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Activist Alicia Tallack (centre) joined the School for International Studies to learn how to make a difference in the fight against HIV/AIDS.

AIDS walk leads to lifetime calling

July 23, 2009

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Alicia Tallack can’t put her finger on exactly why she first became an HIV/AIDS activist. There was no eureka moment for the 26-year-old first-year student in SFU’s School for International Studies. No friend or family member with the disease.

It was more of a vague, amorphous desire to make a difference that found its first tentative expression during a September 2005 AIDS walk in Toronto where at the time she was working as a make-up artist.

The Kingston, ON native moved to Bermuda two months later, expecting "there would be a walk there too," she says. But there wasn’t, despite a relatively high rate of infection on the island, and she discovered a huge stigma there attached to HIV/AIDS.

"So I decided to start my own AIDS walk there and maybe help work to end that stigma," she says. With help from the local group Supportive Therapy for AIDS persons and their Relatives her first walk drew about 100 people, with proceeds going to the STAR bursary program which helps those infected or affected further their education.

Tallack then moved to London, England, coordinating her 2008 walk by phone and e-mail and flying back for the event, which also drew more than 100 people.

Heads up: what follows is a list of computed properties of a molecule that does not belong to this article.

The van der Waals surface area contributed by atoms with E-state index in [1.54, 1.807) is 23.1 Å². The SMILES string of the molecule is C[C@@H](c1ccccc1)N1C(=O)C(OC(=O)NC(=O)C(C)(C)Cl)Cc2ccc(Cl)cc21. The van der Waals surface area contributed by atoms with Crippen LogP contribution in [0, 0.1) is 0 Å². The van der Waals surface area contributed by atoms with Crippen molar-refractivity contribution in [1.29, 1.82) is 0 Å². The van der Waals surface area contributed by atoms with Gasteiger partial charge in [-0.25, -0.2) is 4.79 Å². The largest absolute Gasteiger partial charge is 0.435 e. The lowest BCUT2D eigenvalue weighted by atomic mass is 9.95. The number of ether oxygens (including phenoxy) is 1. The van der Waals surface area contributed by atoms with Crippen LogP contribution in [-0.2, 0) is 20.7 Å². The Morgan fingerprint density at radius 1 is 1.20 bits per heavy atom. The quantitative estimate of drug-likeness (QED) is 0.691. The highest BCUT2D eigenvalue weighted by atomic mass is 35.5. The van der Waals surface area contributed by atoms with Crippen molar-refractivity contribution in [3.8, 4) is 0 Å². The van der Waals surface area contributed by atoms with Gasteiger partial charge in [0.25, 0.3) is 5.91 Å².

But what really changed her life forever was a trip to the poverty-stricken village of Mongu, Zambia in sub-Saharan Africa where she volunteered in a hospital AIDS clinic.

"There’s not even a word to describe it," she says of the experience. "It was extremely overcrowded, and in such a small village it was overwhelming to witness."

She decided that if she wanted to make a real difference she needed to better understand the issues "and the International Studies program seemed like a great place to start."

Tallack returned for the third annual AIDS Walk Bermuda in June and while pouring rain dampened the turnout, she remains optimistic about next year’s event.

"I’m not sure what I’ll do after I graduate," she says. "I know I want to go back to Africa. And I know I’ll keep doing HIV/AIDS work."

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MIa Page Chambray

Ms.Tallack is my inspiration.

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